About InVivoMAb anti-mouse CD106 (VCAM-1)
The M/K-2.7 monoclonal antibody reacts with CD106 also known as VCAM-1 and INCAM-110. CD106 is a 110 kDa single chain type I glycoprotein that is expressed primarily on activated vascular endothelial cells but has also been reported on follicular and interfollicular dendritic cells, some macrophages, bone marrow stromal cells, and non-vascular cell populations within joints, kidney, muscle, heart, placenta, and brain. CD106 expression is induced by inflammatory stimuli and cytokines. CD106 binds the integrins CD49d/CD29 (VLA-4) and α4β7 which contribute to leukocyte adhesion, transmigration, and co-stimulation of T cell proliferation.
InVivoMAb anti-mouse CD106 (VCAM-1) Specifications
|Isotype||Rat IgG1, κ|
|Recommended Isotype Control(s)|
|Recommended Dilution Buffer|
|Immunogen||Stromal cells from mouse bone marrow|
|Sterility||0.2 μM filtered|
|Production||Purified from tissue culture supernatant in an animal free facility|
|Molecular Weight||150 kDa|
|Storage||The antibody solution should be stored at the stock concentration at 4°C. Do not freeze.|
InVivoMAb anti-mouse CD106 (VCAM-1) (Clone: M_K-2.7)
Kapitsinou, P. P., et al. (2014). “Endothelial HIF-2 mediates protection and recovery from ischemic kidney injury.” J Clin Invest 124(6): 2396-2409. PubMed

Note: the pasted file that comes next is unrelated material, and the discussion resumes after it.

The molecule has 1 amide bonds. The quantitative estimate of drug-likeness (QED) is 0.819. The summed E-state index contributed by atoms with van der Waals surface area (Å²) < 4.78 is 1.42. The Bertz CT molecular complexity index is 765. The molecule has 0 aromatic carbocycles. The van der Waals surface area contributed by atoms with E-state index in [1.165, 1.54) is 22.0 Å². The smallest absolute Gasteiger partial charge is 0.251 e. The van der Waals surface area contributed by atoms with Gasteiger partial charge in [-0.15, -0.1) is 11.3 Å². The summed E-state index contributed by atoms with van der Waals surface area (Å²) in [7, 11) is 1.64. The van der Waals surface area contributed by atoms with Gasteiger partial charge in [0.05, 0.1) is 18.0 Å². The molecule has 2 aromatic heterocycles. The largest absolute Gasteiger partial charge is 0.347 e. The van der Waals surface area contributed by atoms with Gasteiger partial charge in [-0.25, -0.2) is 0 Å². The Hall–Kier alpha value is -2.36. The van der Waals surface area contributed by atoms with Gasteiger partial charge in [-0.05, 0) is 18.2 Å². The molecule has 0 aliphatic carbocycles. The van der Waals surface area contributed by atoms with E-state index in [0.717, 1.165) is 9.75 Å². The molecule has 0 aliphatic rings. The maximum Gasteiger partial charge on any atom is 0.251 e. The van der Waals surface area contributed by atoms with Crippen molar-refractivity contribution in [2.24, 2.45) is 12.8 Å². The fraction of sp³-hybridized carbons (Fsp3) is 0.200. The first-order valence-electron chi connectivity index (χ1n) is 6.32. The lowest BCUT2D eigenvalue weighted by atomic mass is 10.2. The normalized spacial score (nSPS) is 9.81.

The hypoxia-inducible transcription factors HIF-1 and HIF-2 mediate key cellular adaptions to hypoxia and contribute to renal homeostasis and pathophysiology; however, little is known about the cell type-specific functions of HIF-1 and HIF-2 in response to ischemic kidney injury. Here, we used a genetic approach to specifically dissect the roles of endothelial HIF-1 and HIF-2 in murine models of hypoxic kidney injury induced by ischemia reperfusion or ureteral obstruction. In both models, inactivation of endothelial HIF increased injury-associated renal inflammation and fibrosis. Specifically, inactivation of endothelial HIF-2alpha, but not endothelial HIF-1alpha, resulted in increased expression of renal injury markers and inflammatory cell infiltration in the postischemic kidney, which was reversed by blockade of vascular cell adhesion molecule-1 (VCAM1) and very late antigen-4 (VLA4) using monoclonal antibodies. In contrast, pharmacologic or genetic activation of HIF via HIF prolyl-hydroxylase inhibition protected wild-type animals from ischemic kidney injury and inflammation; however, these same protective effects were not observed in HIF prolyl-hydroxylase inhibitor-treated animals lacking endothelial HIF-2. Taken together, our data indicate that endothelial HIF-2 protects from hypoxia-induced renal damage and represents a potential therapeutic target for renoprotection and prevention of fibrosis following acute ischemic injury.
Brinkman, C. C., et al. (2013). “Peripheral tissue homing receptors enable T cell entry into lymph nodes and affect the anatomical distribution of memory cells.” J Immunol 191(5): 2412-2425. PubMed